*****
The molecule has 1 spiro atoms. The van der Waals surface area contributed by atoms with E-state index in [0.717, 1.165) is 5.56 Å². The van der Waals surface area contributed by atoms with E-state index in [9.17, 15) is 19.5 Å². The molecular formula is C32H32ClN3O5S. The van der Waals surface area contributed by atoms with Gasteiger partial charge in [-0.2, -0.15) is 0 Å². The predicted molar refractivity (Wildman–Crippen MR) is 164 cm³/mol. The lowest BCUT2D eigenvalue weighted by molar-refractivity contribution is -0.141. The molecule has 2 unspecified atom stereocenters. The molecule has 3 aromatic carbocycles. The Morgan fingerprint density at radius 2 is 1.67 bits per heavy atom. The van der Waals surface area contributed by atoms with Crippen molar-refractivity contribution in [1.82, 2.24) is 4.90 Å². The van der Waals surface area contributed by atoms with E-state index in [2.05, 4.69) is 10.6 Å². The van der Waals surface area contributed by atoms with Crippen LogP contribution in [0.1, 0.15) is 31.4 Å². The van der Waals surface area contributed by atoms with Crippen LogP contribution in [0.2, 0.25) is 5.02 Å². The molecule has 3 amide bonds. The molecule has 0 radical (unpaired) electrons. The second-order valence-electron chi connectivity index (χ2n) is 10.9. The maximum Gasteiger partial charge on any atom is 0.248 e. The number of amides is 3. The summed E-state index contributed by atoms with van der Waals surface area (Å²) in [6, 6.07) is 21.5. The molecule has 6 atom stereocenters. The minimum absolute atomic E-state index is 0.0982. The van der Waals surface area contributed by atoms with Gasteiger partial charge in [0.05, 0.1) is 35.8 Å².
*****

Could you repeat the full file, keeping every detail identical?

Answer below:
The molecule has 1 spiro atoms. The van der Waals surface area contributed by atoms with E-state index in [0.717, 1.165) is 5.56 Å². The van der Waals surface area contributed by atoms with E-state index in [9.17, 15) is 19.5 Å². The molecular formula is C32H32ClN3O5S. The van der Waals surface area contributed by atoms with Gasteiger partial charge in [-0.2, -0.15) is 0 Å². The predicted molar refractivity (Wildman–Crippen MR) is 164 cm³/mol. The lowest BCUT2D eigenvalue weighted by molar-refractivity contribution is -0.141. The molecule has 2 unspecified atom stereocenters. The molecule has 3 aromatic carbocycles. The Morgan fingerprint density at radius 2 is 1.67 bits per heavy atom. The van der Waals surface area contributed by atoms with Crippen molar-refractivity contribution in [1.82, 2.24) is 4.90 Å². The van der Waals surface area contributed by atoms with E-state index in [2.05, 4.69) is 10.6 Å². The van der Waals surface area contributed by atoms with Crippen LogP contribution in [0.1, 0.15) is 31.4 Å². The van der Waals surface area contributed by atoms with Crippen LogP contribution in [0.2, 0.25) is 5.02 Å². The molecule has 3 amide bonds. The molecule has 0 radical (unpaired) electrons. The second-order valence-electron chi connectivity index (χ2n) is 10.9. The maximum Gasteiger partial charge on any atom is 0.248 e. The number of amides is 3. The summed E-state index contributed by atoms with van der Waals surface area (Å²) in [6, 6.07) is 21.5. The molecule has 6 atom stereocenters. The minimum absolute atomic E-state index is 0.0982. The van der Waals surface area contributed by atoms with Gasteiger partial charge in [0.05, 0.1) is 35.8 Å².